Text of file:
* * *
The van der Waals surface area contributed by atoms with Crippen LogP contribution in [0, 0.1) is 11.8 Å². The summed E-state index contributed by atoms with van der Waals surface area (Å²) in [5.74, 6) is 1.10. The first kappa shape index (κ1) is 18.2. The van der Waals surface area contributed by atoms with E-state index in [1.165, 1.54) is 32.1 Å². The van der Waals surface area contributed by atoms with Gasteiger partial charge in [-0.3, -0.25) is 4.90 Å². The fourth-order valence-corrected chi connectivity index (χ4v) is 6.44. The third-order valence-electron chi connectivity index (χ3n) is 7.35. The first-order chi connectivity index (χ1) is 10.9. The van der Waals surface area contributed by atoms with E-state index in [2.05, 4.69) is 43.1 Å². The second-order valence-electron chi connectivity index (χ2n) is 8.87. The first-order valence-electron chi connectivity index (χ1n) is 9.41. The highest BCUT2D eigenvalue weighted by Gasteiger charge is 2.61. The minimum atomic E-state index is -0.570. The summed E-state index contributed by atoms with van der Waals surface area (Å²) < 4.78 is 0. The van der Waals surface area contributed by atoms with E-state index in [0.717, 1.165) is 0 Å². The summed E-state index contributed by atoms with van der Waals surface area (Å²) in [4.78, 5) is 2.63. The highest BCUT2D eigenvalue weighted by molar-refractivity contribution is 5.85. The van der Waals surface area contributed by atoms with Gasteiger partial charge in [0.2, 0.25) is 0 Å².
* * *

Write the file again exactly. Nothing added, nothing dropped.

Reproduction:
The van der Waals surface area contributed by atoms with Crippen LogP contribution in [0, 0.1) is 11.8 Å². The summed E-state index contributed by atoms with van der Waals surface area (Å²) in [5.74, 6) is 1.10. The first kappa shape index (κ1) is 18.2. The van der Waals surface area contributed by atoms with E-state index in [1.165, 1.54) is 32.1 Å². The van der Waals surface area contributed by atoms with Gasteiger partial charge in [-0.3, -0.25) is 4.90 Å². The fourth-order valence-corrected chi connectivity index (χ4v) is 6.44. The third-order valence-electron chi connectivity index (χ3n) is 7.35. The first-order chi connectivity index (χ1) is 10.9. The van der Waals surface area contributed by atoms with E-state index in [2.05, 4.69) is 43.1 Å². The second-order valence-electron chi connectivity index (χ2n) is 8.87. The first-order valence-electron chi connectivity index (χ1n) is 9.41. The highest BCUT2D eigenvalue weighted by Gasteiger charge is 2.61. The minimum atomic E-state index is -0.570. The summed E-state index contributed by atoms with van der Waals surface area (Å²) < 4.78 is 0. The van der Waals surface area contributed by atoms with E-state index in [0.717, 1.165) is 0 Å². The summed E-state index contributed by atoms with van der Waals surface area (Å²) in [4.78, 5) is 2.63. The highest BCUT2D eigenvalue weighted by molar-refractivity contribution is 5.85. The van der Waals surface area contributed by atoms with Gasteiger partial charge in [0.2, 0.25) is 0 Å².